BBC2 have been re-showing The Fast Show's debut series before putting on the second one. Whitehouse is "a bit worried people might get suspicious - 'Hang about, it's the same thing every week!' " But there's not much sign of that happening. The power of such immortal catch-phrases as "Let's off-road!" and especially "Suits you, sir" - the calling card of two obscene tailors whose unctuousness is leavened with a prurient and aggressive obsession with their customers' sex lives - only deepens with repetition.
Graciously keen to emphasise that The Fast Show is very much a team effort, Whitehouse is not above some innocent fun at his fellow performers' expense. He makes no effort to hide the fact that rosy-cheeked Midlander Mark Williams - "currently filming John Hughes' 101 Dalmatians with Glenn Close and Hugh Laurie" - was also the man in the heinous "We wanna be together" building society advert. And what of Caroline Hook (aka acerbic chat show hostess Mrs Merton) - is she really as scary as she seems? "Hard as nails" is Whitehouse's verdict. "Peter Hook [Caroline's husband, erstwhile New Order bassist and reformed wildman of rock] has got curvature of the spine from the pressure of the thumb."
Unlike several of his Fast Show colleagues, Paul Whitehouse has no dramatic training (unless you count his not quite legendary stint as The Slitherer, rolling around in a black bin liner on the first series of Vic Reeves' Big Night Out). He doesn't seem in the least bit bothered about this, though, and there's no reason why he should be. Whitehouse has extraordinary facial as well as vocal elasticity - he can look 20 years either side of his actual age of 37 with equal ease as the occasion demands - and he doesn't just play his characters, he inhabits them.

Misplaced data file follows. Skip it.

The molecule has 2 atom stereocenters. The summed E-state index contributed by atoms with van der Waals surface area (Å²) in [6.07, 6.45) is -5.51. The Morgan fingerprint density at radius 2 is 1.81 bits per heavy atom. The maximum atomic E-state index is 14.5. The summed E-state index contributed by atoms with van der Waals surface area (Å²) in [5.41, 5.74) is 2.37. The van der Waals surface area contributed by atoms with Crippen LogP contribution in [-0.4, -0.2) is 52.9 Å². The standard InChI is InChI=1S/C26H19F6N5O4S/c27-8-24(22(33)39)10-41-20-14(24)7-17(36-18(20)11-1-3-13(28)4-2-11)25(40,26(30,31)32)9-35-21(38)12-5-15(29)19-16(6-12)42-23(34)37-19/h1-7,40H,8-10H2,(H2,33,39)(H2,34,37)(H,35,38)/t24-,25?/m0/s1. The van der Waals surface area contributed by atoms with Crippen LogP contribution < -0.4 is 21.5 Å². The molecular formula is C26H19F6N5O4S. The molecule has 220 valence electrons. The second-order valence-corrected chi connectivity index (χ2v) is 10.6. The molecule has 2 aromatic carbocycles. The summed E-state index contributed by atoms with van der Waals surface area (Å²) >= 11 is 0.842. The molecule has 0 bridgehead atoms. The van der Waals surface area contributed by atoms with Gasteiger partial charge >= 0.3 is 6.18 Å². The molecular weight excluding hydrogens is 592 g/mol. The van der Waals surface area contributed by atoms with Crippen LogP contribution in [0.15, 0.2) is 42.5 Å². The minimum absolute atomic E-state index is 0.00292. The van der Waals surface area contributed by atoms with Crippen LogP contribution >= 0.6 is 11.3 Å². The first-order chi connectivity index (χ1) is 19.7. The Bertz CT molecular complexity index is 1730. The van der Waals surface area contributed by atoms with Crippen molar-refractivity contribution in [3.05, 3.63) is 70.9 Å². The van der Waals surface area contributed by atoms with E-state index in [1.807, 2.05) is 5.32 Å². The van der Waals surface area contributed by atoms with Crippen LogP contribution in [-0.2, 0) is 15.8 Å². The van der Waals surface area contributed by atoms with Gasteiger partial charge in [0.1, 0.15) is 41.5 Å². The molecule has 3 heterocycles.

The cheesy grin, which won Whitehouse the unlikely accolade of "Baby Smile of the Rhondda Valley" at the tender age of four, still works for him. But there is something extraordinary, at times even disturbing, about the amount of emotional intensity he can bring to a two-minute comedy sketch. As Ron, the unhinged football manager or Ted, the gnarled and honourable old retainer horrified by the depth of his aristocratic employer's affection for him, Whitehouse conjures up levels of pathos that are almost too high to bear.
He makes no reference to any formative trauma that might be the root of this ability. His family - cheerfully pigeonholed as "Full-on proles with middle-class pretensions" (his dad worked for the coal board, his mum sang for the Welsh National Opera, "until she became mum") - moved from South Wales to suburban Enfield when he was four. Whitehouse is now a family man himself, living with his wife and two young daughters at the Highbury end of Islington in London (though he supports Tottenham not Arsenal).
"It is good you know," he observes, evangelically, of parenthood. "It staves off the excesses of showbusiness apart from anything else - the white powder that so many others seem to succumb to." There is certainly nothing of the show-business insider about Paul Whitehouse. "Because I never actually chose it as a vocation," he explains, "I still feel as if I tricked my way in: 'We got away with it, the fools have given us money for another series'." He doesn't seem at all intimidated by the BBC though. "We're like naughty little boys at school sitting at the back of the class really, and it's probably best for us that we stay that way."
Finishing his second cup of tea, and preparing to leave for lunch with his publicist in the corporation restaurant, Paul Whitehouse goes to get his coat. As he picks it up from the back of his chair he fixes the apparently uncontroversial garment with a speculative look and says: "Every dad in Islington's got one of these."
8 'The Fast Show, Series Two' starts on BBC2 on Friday at 9pmReuse content